Take A Seat

This is one of those posts where I don’t know where I want to go, but I know I want to say something. I want to use this opportunity to express, well, something. I don’t think I will go for “what is the meaning of life”. I will probably start on a much lesser plain. Something more like ” what is the meaning of today” Even that will take some considered thought.

I have been watching the world, and in my case it has been getting smaller. Not physically of course, but the world within my scope. That which most impacts my life. In my early childhood, the second world war was in full swing. I was too young to understand it, but I do remember that life, even then, had been put on hold, not unlike today. Our norms had been suspended and the everyday had become one of unknown tomorrows. Also, not unlike today, our youth were dying in places we had never heard of and worry was something that every parent woke up with.

I remember my folks sitting next to the radio, listening to commentators tell them about the war. At least, our governments version of it. Reports from the front, and there were many, generally left a lot unsaid. Not unlike today, they had been scrubbed for public consumption. News was suspect even then.

When I look at the world today; not mine, but the big one, I find myself chagrined that we have learned so little from history. Perhaps it is because most of our schools would prefer to mold it as opposed to teach it. I listen to our twenty somethings tell me what is wrong with our country, mostly based on the popular opinion of the day, without ever studying, or reading, or even listening to what has gone before them. Their understanding of history is relatively truncated, based on age and orientation, as was mine at their age. I am fortunate however that I at least have had a chance to live some of it and absorb the reality of what built my freedom. Separate to some degree the fact from the fiction. I am grateful for that.

When I was a kid in elementary school, the most important thing to me was my friends. I grew up in a predominantly catholic neighborhood as one of the few protestants. It didn’t matter. My town was home to very few civil diversities. My friends were friends because we liked each other. No one told me who I could or couldn’t like, or play with. I never heard of a transgender and, with the exception of a couple of black families, didn’t really have a chance to interface with other races, or colors. There were boys and girls and that was about it. We accepted each other for who we were and didn’t give it much, if any, thought.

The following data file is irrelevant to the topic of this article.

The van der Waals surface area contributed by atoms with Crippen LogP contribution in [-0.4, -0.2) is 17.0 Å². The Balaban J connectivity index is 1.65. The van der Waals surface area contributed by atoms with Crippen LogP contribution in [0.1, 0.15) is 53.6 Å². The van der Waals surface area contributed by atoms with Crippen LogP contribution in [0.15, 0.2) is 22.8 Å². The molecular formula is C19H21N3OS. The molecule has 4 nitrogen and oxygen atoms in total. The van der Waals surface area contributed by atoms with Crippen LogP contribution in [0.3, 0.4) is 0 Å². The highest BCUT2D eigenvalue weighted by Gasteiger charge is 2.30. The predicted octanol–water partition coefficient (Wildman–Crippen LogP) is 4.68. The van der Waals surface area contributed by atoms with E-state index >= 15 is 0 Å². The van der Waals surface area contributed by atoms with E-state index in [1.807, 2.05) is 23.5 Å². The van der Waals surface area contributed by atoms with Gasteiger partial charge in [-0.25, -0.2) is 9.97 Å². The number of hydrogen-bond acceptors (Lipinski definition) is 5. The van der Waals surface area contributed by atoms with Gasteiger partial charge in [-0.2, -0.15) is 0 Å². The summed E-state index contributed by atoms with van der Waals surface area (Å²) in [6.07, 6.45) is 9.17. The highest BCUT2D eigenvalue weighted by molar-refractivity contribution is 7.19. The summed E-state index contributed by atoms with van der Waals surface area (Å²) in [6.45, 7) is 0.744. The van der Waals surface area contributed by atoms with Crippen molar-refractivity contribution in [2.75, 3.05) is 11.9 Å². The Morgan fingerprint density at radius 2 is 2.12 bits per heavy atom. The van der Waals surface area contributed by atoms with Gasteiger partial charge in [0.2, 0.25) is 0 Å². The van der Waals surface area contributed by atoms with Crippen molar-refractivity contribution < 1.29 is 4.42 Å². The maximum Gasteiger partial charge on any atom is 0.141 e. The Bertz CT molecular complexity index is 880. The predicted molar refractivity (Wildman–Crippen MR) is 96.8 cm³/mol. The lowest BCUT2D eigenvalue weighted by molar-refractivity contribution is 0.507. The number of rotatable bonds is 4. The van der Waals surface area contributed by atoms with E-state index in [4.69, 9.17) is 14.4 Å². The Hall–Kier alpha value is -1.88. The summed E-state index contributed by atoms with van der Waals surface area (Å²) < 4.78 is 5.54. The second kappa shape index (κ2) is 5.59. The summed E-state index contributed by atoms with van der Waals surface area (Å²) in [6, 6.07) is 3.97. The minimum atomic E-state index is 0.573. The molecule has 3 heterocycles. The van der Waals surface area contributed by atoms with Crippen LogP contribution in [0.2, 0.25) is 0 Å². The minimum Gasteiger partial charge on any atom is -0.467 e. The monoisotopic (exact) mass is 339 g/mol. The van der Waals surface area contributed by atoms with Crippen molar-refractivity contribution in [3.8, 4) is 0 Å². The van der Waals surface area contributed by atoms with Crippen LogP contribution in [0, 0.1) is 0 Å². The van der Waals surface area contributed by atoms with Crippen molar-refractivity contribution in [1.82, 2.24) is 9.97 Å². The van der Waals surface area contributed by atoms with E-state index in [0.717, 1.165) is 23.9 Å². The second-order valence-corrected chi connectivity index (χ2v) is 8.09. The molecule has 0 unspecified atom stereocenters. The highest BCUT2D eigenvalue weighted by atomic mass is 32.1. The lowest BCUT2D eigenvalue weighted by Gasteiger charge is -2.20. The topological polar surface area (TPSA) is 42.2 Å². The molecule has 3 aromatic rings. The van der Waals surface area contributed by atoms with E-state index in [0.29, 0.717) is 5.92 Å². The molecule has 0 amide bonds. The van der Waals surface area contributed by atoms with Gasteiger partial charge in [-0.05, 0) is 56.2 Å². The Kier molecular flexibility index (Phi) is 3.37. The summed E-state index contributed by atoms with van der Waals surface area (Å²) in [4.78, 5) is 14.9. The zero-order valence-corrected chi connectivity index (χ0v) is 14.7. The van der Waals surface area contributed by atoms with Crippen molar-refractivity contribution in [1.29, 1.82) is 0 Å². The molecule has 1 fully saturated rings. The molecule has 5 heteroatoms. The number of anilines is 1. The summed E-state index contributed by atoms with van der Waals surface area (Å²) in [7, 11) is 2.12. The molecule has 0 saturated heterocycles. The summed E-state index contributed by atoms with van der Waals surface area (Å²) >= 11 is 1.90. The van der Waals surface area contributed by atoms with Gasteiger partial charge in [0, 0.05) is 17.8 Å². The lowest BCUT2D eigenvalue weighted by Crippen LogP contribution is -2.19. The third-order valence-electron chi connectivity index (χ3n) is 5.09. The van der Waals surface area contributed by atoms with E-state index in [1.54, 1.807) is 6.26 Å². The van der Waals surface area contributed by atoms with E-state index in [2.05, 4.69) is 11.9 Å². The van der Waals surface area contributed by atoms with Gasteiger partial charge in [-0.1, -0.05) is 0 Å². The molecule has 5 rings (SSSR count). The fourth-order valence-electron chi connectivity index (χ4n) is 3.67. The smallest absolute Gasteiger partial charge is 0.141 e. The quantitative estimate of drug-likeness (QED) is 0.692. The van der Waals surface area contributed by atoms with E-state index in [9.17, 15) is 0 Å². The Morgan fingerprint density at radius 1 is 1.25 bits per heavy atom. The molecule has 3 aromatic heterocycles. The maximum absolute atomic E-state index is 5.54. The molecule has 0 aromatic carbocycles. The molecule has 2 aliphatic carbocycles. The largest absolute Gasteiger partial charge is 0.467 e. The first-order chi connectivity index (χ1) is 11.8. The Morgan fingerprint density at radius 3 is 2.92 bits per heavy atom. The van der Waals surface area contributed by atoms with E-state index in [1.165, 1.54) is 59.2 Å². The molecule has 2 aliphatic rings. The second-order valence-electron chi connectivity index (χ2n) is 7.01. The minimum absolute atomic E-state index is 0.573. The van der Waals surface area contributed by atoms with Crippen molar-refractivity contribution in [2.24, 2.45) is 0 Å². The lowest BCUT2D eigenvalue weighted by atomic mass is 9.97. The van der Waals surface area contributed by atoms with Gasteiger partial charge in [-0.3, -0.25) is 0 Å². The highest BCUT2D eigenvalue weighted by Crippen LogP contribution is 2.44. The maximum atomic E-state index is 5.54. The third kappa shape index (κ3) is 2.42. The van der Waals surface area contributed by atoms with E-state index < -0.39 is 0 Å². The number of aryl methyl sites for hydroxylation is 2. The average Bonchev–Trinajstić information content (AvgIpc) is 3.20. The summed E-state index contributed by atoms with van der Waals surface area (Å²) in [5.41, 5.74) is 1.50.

We were taught American history based on the integrity of the textbooks. I don’t think I ever had a teacher that proselytized what I was taught. You studied your lessons and hoped you remembered enough to pass the next quiz. There were dates and facts to be memorized, but your opinion was your own, to do with as you may. That is partly the reason I became a student of the Civil War. I was allowed to pursue my interests without regards for who was right or wrong, or being coaxed to see it in a particular way other then my own.

I grew to be an independent thinker as a result. I often did not agree with those around me, but we all had an opportunity to speak and share. I didn’t have to see which way the wind was blowing to decide what to think. And, to ignore the ideas of others was to close the doors of progress. I can’t say I see that today. Perhaps that is why my world is growing smaller. Maybe I have just been here too long. It’s time to step aside and give the reins to the next generation. Watch the same mistakes being made over and over. Watch history repeat itself. Or maybe, just maybe, I have not been here long enough. If all things are indeed cyclical, maybe I will again be a resource. Or, at least, be able to tell an interesting story or two. I’m not holding my breath however.

About oldmainer

I am a retired manager living in Southern Maine and a would be writer of poetry, narratives, short stories, and random opinions, and that's how Oldmainer was born. Recently, I decided to try an experiment. I added photography to the mix, using only a cheap cell phone with a limited camera and the editing software that came with it, and added the blog site Inklings at poormanspoet.wordpress.com to showcase the results. So, feel free to use whatever you find interesting or worthy, but please honor the terms of my copyright when and if you do. They may not be much, but they are still a piece of me. I appreciate your checking me out and hope that you find something that will encourage a return visit. Thanks for stopping by.
This entry was posted in Aging, Country, Generations, History, Insight, Life, Opinions, Perspective, Random Thoughts, Reflection, Relationships and tagged , , , , . Bookmark the permalink.

3 Responses to Take A Seat

  1. You made a good point in that when we are told, or taught, history, it often has little to do with reality. Each city, town, neighborhood went through whatever time period in a different way. Country and cities often experience things differently as do neighborhoods. Thee is no blanket coverage that really tells what anything was like for all of us. Things are very different wherever we go.

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  2. quiall says:

    I grew up with parents who encouraged me to ask questions. They also encouraged me to find out the answers for myself. And then we would discuss it. History was something that I had resources to. My father fought in World War II, my grandfather in World War I. My grandmother loved to tell stories from the old country, Northern Ireland. My mother told me of her experiences during the Depression. I was like a little sponge. And I had lots of questions. I still do.

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